One subject has dominated every diamond industry gathering for the last few years: synthetic diamonds. Or is it cultured diamonds or man-made diamonds or just plain diamonds?
The question pivots on who is speaking. Most of the diamond industry, especially diamond producers and their main clients, want the issue to go away. Fat chance. Retailers are divided, from “Bring it on” to “I’ll never touch it.” Jewelry companies are equally divided.
This reflects a failure to look an issue straight on and accept facts. Let’s state a few.
Man-made diamonds—call them what you will, but I’ll call them MMDs—are here to stay. Diamond people have a fear, legitimate or otherwise, that the loss of diamond mystique will hurt the business. On the other hand, we see these goods sold every day without a problem. So the question may come down to whether one is in business to make money or protect mystique.
Wouldn’t it make sense for everyone to accept a future with MMDs and figure out how to make that future work? We know it will be a long time—if ever—before mined diamonds are essentially replaced by MMDs. The public holds huge stocks all over the world, and those stones will not simply be thrown away. They may in time represent the “mines” of the future as worldwide demand continues to grow and new mines become harder to find.
So MMDs could be important in maintaining the business, never mind hurting it. The diamond mystique is a bulwark of the business, but more people will find diamond prices out of reach. The public can be divided into thirds: One-third want to buy the mystique, one-third will be happy to find diamonds (MMDs) at a price they can afford, and one-third may go either way depending on occasion and mood.
Anyone who thinks that trumpeting naturals will assure that the public will buy nothing else is dreaming. Making that an implicit part of a message delivered at the time a consumer is seeking to make a purchase is far more appropriate. Sure, everything should be disclosed, but value perception is utterly subjective and we cannot make that decision for the consumer.
Recently we saw two indicators of where it’s all going. Chinese manufacturers jumped onto the palladium bandwagon to hold down prices on finished products. So have some U.S. manufacturers. That’s a market-driven move necessitated by a loss of important white-metal price points. Platinum prices remain very high, and 18k white gold has suffered as gold prices have risen. The solid growth of moissanite has demonstrated the need, and MMDs will only do better. For that matter we see jewelry made with steel, titanium, wood, rubber, and plastic. The advent of 585 platinum is a reaction to market conditions. Looked at honestly, diamond companies should favor all those materials, since it frees consumer dollars for more diamond content in any piece.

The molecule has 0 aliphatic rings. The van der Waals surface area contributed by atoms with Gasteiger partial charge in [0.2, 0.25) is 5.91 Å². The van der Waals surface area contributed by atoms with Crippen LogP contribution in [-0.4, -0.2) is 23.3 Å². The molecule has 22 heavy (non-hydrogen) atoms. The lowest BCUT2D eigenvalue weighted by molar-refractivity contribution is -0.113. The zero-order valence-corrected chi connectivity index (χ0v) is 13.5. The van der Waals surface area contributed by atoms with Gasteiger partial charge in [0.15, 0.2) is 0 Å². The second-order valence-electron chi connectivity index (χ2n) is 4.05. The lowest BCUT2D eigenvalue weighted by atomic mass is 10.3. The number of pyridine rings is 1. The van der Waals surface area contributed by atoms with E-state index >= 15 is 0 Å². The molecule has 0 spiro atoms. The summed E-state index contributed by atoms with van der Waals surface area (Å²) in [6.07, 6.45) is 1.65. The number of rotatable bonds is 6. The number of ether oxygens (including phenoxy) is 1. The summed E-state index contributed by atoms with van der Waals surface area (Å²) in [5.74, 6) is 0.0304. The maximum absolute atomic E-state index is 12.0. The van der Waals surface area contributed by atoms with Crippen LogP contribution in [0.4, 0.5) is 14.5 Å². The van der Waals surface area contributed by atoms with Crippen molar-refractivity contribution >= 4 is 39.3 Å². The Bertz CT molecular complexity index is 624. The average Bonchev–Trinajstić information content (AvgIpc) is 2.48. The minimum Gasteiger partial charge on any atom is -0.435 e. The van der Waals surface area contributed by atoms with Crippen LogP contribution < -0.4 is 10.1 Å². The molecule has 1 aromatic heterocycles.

Why would MMDs be any worse an answer to the same pricing issues? Didn’t the fashion industry do the same thing? Synthetic fibers (I mean truly synthetic) seem to be doing quite well. And in that industry, synthetic does not necessarily mean cheap.
The industry’s ambivalence is shown by GIA’s waffling on the issue of offering reports on MMDs. They decided the stones should be graded (in a way) and identified, and then held off in the face of industry pressure. This is mindless denial. GIA made a move in the right direction and should proceed with it.
The FTC probably reflects public sentiment—call it what you will, so long as you state that they are man made. Good enough for me.
I have seen MMDs sitting comfortably in a good store, right next to naturals. The jeweler had no problem explaining what they are, or selling them. In a way, the stones showed a glimpse of the future. They were set with naturals as accent stones.
We’re in a state of transition where a relatively new and disruptive technology is shaking our foundations. We fear the devil we don’t know, even though he’s coming straight at us. The devil we do know has not been promising us much lately. Ben Janowski has spent more than 34 years in the diamond and jewelry industry. For the last 14 years he has been a business consultant focusing on strategic planning for the U.S. market.